Boston Chefs Turns Up the Heat

Baked beans … clam chowder … and cream pie. Sounds like a menu made just for indigestion, right? While anyone researching Boston dining will probably come across 7,000 articles for the city’s best lobster roll, there’s a ton of ways chefs are turning up the heat when it comes to creative dining and cocktail options.

Crudo becomes art thanks to Robert Sisca, who recently returned to his roots as executive chef at Bistro Du Midi. At this prime location overlooking Boston Public Garden, expect color, flair and flavor thanks to his French bistro fare with coastal New England influences. It’s altogether contemporary with the classic shellfish towers Boston visitors crave. Two levels offer two experiences — one more intimate, the other more upscale — and creative dishes like a prawn-, mussel-, and calamari-studded bouillabaisse flatbread.

Matadora Mezze © Brian Samuels

Matadora Mezze © Brian Samuels

At Bambara — conveniently located at family-friendly Hotel Marlowe with its Kimpton Kids program — chef David Bazirgan, or “Chef Baz,” brings the spices of his Armenian heritage to the table. At just $2.50, the home-baked choereg bread with Za’atar spices and whipped cream butter may be the best deal in town and it’s also used as the base for the Armenian breakfast sandwich and French toast at brunch. Don’t miss the pumpkin falafel, housemade hummus or salmon with curry yogurt.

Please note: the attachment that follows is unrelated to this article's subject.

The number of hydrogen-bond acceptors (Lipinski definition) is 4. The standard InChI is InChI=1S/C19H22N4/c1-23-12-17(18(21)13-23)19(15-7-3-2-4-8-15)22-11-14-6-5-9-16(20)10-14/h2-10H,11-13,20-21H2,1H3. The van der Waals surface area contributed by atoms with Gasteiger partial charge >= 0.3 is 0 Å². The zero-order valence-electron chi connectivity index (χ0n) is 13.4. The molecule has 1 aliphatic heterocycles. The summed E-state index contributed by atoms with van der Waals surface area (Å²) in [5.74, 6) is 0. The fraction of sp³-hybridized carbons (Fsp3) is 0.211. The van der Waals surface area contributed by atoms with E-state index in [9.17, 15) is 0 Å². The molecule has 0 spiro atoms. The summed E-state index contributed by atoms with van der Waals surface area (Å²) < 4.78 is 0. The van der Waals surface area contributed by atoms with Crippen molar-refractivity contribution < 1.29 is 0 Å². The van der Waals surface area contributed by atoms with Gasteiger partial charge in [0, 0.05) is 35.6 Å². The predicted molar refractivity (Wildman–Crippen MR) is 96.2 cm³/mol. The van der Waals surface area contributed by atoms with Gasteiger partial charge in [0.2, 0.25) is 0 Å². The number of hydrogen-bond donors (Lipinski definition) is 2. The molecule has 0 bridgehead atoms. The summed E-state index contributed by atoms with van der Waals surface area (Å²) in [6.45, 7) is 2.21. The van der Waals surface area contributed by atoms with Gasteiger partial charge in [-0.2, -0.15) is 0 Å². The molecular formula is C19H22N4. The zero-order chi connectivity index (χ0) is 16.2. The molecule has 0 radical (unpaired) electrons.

No meal is complete without a sweet ending, and self-titled “pastry sorceress” Kate Holowchik is making that happen at Capo in South Boston. Once a residential area filled with mostly mom-and-pop pizza shops, the neighborhood is now swinging with singles ready to mingle, shops, bars and fun restaurants like Capo and sister restaurant Lincoln. There’s always a surprise but brunch is really a can’t-miss affair with indulgences like chocolate turtle doughnuts with chocolate custard filling, caramel glaze and candied pecans; and zeppole ricotta doughnuts with white chocolate and pistachio crumble, burnt orange caramel and ice cream.

Before Capo, Holowchik was the pastry chef at Yvonne’s, which transformed the Boston dining scene from Brahmin to swinging and sexy. The restaurant’s space as an 1862-era supper club was reinvented as a lounge and library, with shared small plates, creative cocktails and killer atmosphere that two years after opening still make it one of the hardest places to get a reservation on a Friday or Saturday night. It’s worth checking out one of the newest restaurants from this group, Matadora, located just outside the city at the newly renovated Boston Hilton Woburn. The “center court” tapas concept includes live Spanish guitar most nights of the week, seating to watch the open kitchen and there’s free car transport here for groups within a few miles of city center. (The hotel also boasts an indoor pool, great for kids.)

Going out clubbing on a Monday night? Boston has a new excuse to ditch the golf shirt and pleated pants and go out mid-week now that there are a few options — most notably The Grand and its Vegas-like Champagne bottle service in the bustling techy Seaport District. Big Night Entertainment opened Scorpion Bar’s sexy and sensual Mexican dining concept adjacent at the same time last fall, joining a slew of the neighborhood’s new restaurants and entertainment concepts, like Trillium Brewing opened just this October. Expect big things from Big Night next year, when Boston’s first casino complex Encore opens.

Matador Chefs Counter © Brian Samuels

Matador Chefs Counter © Brian Samuels